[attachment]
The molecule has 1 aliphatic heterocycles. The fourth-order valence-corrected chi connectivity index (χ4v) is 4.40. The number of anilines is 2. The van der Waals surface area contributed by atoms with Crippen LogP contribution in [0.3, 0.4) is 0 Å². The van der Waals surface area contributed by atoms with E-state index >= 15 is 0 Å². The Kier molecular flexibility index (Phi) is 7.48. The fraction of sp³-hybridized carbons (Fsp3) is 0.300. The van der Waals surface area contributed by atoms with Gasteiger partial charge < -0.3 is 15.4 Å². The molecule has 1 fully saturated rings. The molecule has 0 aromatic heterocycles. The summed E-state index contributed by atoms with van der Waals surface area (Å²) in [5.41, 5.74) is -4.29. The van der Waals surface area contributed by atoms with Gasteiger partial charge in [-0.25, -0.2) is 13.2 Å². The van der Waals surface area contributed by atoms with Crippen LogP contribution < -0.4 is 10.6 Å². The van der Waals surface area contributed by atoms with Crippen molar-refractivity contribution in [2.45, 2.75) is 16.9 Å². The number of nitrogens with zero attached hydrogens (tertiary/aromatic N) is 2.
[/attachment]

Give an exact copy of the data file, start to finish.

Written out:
The molecule has 1 aliphatic heterocycles. The fourth-order valence-corrected chi connectivity index (χ4v) is 4.40. The number of anilines is 2. The van der Waals surface area contributed by atoms with Crippen LogP contribution in [0.3, 0.4) is 0 Å². The van der Waals surface area contributed by atoms with E-state index >= 15 is 0 Å². The Kier molecular flexibility index (Phi) is 7.48. The fraction of sp³-hybridized carbons (Fsp3) is 0.300. The van der Waals surface area contributed by atoms with Gasteiger partial charge < -0.3 is 15.4 Å². The molecule has 1 fully saturated rings. The molecule has 0 aromatic heterocycles. The summed E-state index contributed by atoms with van der Waals surface area (Å²) in [5.41, 5.74) is -4.29. The van der Waals surface area contributed by atoms with Gasteiger partial charge in [-0.25, -0.2) is 13.2 Å². The van der Waals surface area contributed by atoms with Crippen LogP contribution < -0.4 is 10.6 Å². The van der Waals surface area contributed by atoms with Crippen molar-refractivity contribution in [2.45, 2.75) is 16.9 Å². The number of nitrogens with zero attached hydrogens (tertiary/aromatic N) is 2.